Facebook Pixel

Eating Around an Egg Allergy

By HERWriter
Rate This
Food Allergies related image Photo: Getty Images

When someone with a food allergy is allergic to eggs, their immune system reacts to the proteins in the egg when it is eaten or comes in contact with the body. Some people are allergic to both the egg white and yolk, while others are allergic to one or the other.

Egg allergy can cause a variety of symptoms:

• Skin – rashes, hives, eczema, redness, or swelling around the mouth
• Gastrointestinal – (stomach and intestines) stomach cramps, diarrhea, nausea, or vomiting

• Respiratory – runny nose, itchy eyes, watery eyes, sneezing, difficulty breathing

Avoiding whole eggs may seem like a simple change in your menus. In reality, eggs are found in many foods including:

• Most baked goods including cookies, cakes, and crackers
• Pasta and noodles
• Desserts including ice cream, custard, pudding, and jelly beans
• Baking powder
• Breading used on many fried foods including chicken tenders and fried vegetables
• Sauces including hollandaise, béarnaise, and mayonnaise
• Meat dishes including meatloaf, meatballs, and sausages

Some vaccinations such as the flu shot may also contain ingredients that can trigger an allergic reaction in someone who has an egg allergy. Ask your doctor if you should get a flu shot if you have an egg allergy.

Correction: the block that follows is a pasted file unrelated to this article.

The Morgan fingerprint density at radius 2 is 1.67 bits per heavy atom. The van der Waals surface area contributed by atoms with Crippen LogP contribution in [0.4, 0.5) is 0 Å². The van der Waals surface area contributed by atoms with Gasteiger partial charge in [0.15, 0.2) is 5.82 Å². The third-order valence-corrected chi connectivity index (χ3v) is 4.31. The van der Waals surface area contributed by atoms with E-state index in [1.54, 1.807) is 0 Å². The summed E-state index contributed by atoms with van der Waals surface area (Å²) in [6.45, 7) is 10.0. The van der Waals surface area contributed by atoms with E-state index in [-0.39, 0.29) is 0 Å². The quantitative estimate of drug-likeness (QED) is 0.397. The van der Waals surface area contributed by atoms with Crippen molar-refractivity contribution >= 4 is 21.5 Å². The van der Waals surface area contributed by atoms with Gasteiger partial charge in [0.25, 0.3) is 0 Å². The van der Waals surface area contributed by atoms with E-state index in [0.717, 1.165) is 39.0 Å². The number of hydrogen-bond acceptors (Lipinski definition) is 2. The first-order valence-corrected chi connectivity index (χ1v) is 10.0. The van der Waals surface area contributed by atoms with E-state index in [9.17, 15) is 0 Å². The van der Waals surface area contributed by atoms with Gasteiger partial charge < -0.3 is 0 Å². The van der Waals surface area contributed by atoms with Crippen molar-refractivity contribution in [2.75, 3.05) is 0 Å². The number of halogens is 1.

Cooking without eggs means you need to figure out why eggs were used in the recipe. Egg whites may be used as a source of protein which helps hold a baked item together. In a sauce, eggs may be a thickening agent, and in a batter, eggs may be used to help the batter stick to the meat or vegetable.

Some foods are so dependent on eggs that there is really no good way to replace them in the recipe. For example, meringue is basically whipped egg whites. Nothing else will create the same flavor and texture. But for many dishes, you can find recipes with effective substitutes. Be sure to keep a record of what you try and what the result is, whether it is good or bad.

One product that may help, especially in baking, is called Egg Replacer. You can find it online, or at some health food stores and large grocery stores.

Add a CommentComments

There are no comments yet. Be the first one and get the conversation started!

Enter the characters shown in the image.
By submitting this form, you agree to EmpowHER's terms of service and privacy policy

We value and respect our HERWriters' experiences, but everyone is different. Many of our writers are speaking from personal experience, and what's worked for them may not work for you. Their articles are not a substitute for medical advice, although we hope you can gain knowledge from their insight.

Food Allergies

Get Email Updates

Related Checklists

Food Allergies Guide


Have a question? We're here to help. Ask the Community.


Health Newsletter

Receive the latest and greatest in women's health and wellness from EmpowHER - for free!